Many studies have observed the detrimental effects of divorce and single parenthood on child health and wellbeing (Fergusson, Horwood et al. 1981; Fergusson 1984; Zubrick, Silburn et al. 1995). The data suggest that children in single parent families fare less well socially, educationally and physically than children in two parent families (adopted as well as natural). Single parents are more likely to be young, poor, and have low educational levels and other social risk factors. Thus the critical issue is not necessarily how many parents a child has but the social and environmental context in which the single parent family operates (Fergusson 1984). Also problems can be exacerbated if the parent remarries or enters into a new situation with a blended family.

The costs to Australia of family breakdowns were assessed at about $3b per year, through legal and social support schemes, and when all indirect costs and the personal and emotional trauma to children is added to these figures, the cost to the nation is enormous.

Data from the WA Child Health Survey (Zubrick, Silburn et al. 1995) suggested that three factors worked to protect children from higher levels of mental health morbidity: two parent family structures (compared with one); higher parental incomes (why is not fully understood and needs more research); and the presence of excellent or good relationships between adult caregiver and another adult. Rates of mental health morbidity were highest when adult relationships were rated poor or fair.


Number of cases


(a) National data could not be calculated due to differences in timeframes between States.

Source: Australia’s Welfare, 1999 (AIHW).

Coincident with these changes in families and communities, the incidence of child abuse-physical, emotional and sexual-is thought to have risen over the last three decades. However the data are incomplete as much goes unrecorded even in those States with mandatory reporting of abuse. Data from the Australian Institute of Health and Welfare show increases in abuse and neglect up to 1994-95, with small falls in later years (table C6.20). All paediatric hospitals now have teams of highly skilled professionals to diagnose and manage these children and their families. In the majority of cases the perpetrator is a close family member or friend. The tragedy of this is illustrated by the proportions of post-neonatally acquired cerebral palsy due to non-accidental injury in WA children, which rose from 3.4% to 14.9% between 1956-75 and 1980-92 (Stanley, Blair et al. 2000). Deaths and cerebral palsy are the 'tip of the iceberg' of damaged children; prevention will need research to identify the best ways to avoid unwanted pregnancies, help young parents, avoid isolation of single parents and provide social support.


Apart from the periods of unemployment in the depressions and recessions of the 20th century, the most significant influences in employment impacting on children have been increases in women working (see Characteristics of the labour force in the Labour chapter, and graphs C6.21a, C6.21b and C6.22).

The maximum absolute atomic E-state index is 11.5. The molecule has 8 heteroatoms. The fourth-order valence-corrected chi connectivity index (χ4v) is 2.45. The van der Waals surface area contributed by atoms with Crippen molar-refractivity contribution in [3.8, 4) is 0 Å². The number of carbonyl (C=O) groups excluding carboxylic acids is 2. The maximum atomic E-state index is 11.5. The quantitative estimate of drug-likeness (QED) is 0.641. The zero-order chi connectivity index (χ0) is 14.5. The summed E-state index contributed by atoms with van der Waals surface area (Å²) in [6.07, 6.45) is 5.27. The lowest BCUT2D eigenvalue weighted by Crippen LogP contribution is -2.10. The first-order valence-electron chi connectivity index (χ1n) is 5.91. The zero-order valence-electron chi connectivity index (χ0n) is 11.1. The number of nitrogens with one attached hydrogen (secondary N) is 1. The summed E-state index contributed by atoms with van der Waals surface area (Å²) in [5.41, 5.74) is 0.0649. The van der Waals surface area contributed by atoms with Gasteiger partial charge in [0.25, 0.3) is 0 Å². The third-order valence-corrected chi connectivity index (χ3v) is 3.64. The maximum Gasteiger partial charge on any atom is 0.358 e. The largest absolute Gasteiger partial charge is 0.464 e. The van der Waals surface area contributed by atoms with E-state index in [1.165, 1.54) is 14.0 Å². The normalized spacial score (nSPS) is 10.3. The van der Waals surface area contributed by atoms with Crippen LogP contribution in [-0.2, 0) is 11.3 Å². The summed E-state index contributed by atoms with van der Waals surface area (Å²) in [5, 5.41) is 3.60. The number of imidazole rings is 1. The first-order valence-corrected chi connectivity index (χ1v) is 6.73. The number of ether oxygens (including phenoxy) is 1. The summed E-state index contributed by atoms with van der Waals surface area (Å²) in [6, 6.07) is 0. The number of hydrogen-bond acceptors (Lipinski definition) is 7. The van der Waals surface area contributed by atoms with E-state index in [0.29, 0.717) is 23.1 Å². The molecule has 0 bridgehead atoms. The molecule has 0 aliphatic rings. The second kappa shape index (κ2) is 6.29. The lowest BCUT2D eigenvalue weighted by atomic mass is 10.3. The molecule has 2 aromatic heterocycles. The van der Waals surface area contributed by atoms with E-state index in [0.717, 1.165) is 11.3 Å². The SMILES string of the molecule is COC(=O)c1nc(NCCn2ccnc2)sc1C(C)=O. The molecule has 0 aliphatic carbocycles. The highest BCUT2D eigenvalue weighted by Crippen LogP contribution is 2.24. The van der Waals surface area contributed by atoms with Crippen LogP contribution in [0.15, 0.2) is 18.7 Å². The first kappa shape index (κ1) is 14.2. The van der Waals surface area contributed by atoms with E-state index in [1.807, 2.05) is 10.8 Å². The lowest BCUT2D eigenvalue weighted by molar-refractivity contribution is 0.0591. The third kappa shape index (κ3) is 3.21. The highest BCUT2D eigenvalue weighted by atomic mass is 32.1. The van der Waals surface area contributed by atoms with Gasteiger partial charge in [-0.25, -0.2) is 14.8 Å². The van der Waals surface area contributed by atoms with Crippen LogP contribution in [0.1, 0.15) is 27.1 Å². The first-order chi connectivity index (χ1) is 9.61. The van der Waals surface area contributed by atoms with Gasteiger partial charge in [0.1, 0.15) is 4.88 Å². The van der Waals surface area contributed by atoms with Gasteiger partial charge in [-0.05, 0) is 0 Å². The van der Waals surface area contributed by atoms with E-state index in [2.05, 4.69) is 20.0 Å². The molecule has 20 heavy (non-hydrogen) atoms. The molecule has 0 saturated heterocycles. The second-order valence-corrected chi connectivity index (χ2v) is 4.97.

The era of 'liberation' of women has been associated with more reaching higher levels of education, in professional work and in the workforce generally. Other pressures on women to work have been changes in community attitudes to possessions and needs.The increase in divorce, and consequent rise in single parent families in financial need, has also been a factor. The majority of women with young children now work, either part- or full-time. Arrangements for child care vary, as does the quality of this care and so its impact on the child's social and physical welfare. In the WA Child Health Survey, 73% of children had attended day care by the age of 3 years (Zubrick, Silburn et al. 1995).

The increase in women working has decreased the availability of the 'volunteer' community workforce, so important for schools, care of the aged and other activities. More of this may now need to be provided by local government (see later).

Poverty, child health and social security

The levels of poverty and disadvantage around 1900 were a powerful influence on the low levels of child health and high death rates of that time. As Australia has grown and developed over the century, the changes have mainly been towards significant improvement. However, as we move into the new millennium, increasing levels of inequity in social and health status are worrying.

One in six of the developed world's children live in relative poverty, i.e. below the national poverty line in their country (UNICEF 2000).

Australia ranks 15th of the 23 'rich' countries listed, with 12.6% of its children living in households with incomes below 50% of the national median. Sweden had the least (2.6%), and countries with higher levels than Australia included Poland, Canada, UK and USA. Many European countries had lower relative poverty rates than Australia (graph C6.23).

Of enormous importance to child health is the marked increase in the number of low-income families dependent on benefits because of unemployment or sole parenthood and of the increasing numbers of children in relative poverty.

C6.24 POVERTY, SEVERE POVERTY AND NEAR POVERTY, Aboriginal and non-Aboriginal income units with children - 1986

Severe poverty
(income below 80% poverty line)